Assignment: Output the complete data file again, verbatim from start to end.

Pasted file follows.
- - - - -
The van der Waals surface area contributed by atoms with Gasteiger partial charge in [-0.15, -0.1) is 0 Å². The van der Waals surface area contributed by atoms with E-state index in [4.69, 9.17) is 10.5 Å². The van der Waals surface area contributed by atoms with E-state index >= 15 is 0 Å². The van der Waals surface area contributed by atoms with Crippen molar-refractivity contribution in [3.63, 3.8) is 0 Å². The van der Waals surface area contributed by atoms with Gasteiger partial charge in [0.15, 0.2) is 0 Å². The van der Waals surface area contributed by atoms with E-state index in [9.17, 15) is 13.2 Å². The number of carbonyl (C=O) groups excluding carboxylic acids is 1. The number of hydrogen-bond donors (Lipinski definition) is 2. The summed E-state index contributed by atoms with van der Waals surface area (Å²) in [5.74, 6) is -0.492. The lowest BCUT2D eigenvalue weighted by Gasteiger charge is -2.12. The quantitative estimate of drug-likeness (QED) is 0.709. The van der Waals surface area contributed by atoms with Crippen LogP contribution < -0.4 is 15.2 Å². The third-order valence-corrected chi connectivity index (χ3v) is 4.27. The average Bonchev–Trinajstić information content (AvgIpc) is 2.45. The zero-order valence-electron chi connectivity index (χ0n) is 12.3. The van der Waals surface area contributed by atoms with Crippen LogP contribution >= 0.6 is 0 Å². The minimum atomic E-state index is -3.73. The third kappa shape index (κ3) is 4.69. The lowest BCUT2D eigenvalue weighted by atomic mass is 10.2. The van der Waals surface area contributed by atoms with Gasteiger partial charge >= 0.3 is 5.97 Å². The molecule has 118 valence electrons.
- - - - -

The van der Waals surface area contributed by atoms with Gasteiger partial charge in [-0.15, -0.1) is 0 Å². The van der Waals surface area contributed by atoms with E-state index in [4.69, 9.17) is 10.5 Å². The van der Waals surface area contributed by atoms with E-state index >= 15 is 0 Å². The van der Waals surface area contributed by atoms with Crippen molar-refractivity contribution in [3.63, 3.8) is 0 Å². The van der Waals surface area contributed by atoms with Gasteiger partial charge in [0.15, 0.2) is 0 Å². The van der Waals surface area contributed by atoms with E-state index in [9.17, 15) is 13.2 Å². The number of carbonyl (C=O) groups excluding carboxylic acids is 1. The number of hydrogen-bond donors (Lipinski definition) is 2. The summed E-state index contributed by atoms with van der Waals surface area (Å²) in [5.74, 6) is -0.492. The lowest BCUT2D eigenvalue weighted by Gasteiger charge is -2.12. The quantitative estimate of drug-likeness (QED) is 0.709. The van der Waals surface area contributed by atoms with Crippen LogP contribution < -0.4 is 15.2 Å². The third-order valence-corrected chi connectivity index (χ3v) is 4.27. The average Bonchev–Trinajstić information content (AvgIpc) is 2.45. The zero-order valence-electron chi connectivity index (χ0n) is 12.3. The van der Waals surface area contributed by atoms with Crippen LogP contribution >= 0.6 is 0 Å². The minimum atomic E-state index is -3.73. The third kappa shape index (κ3) is 4.69. The lowest BCUT2D eigenvalue weighted by atomic mass is 10.2. The van der Waals surface area contributed by atoms with Gasteiger partial charge >= 0.3 is 5.97 Å². The molecule has 118 valence electrons.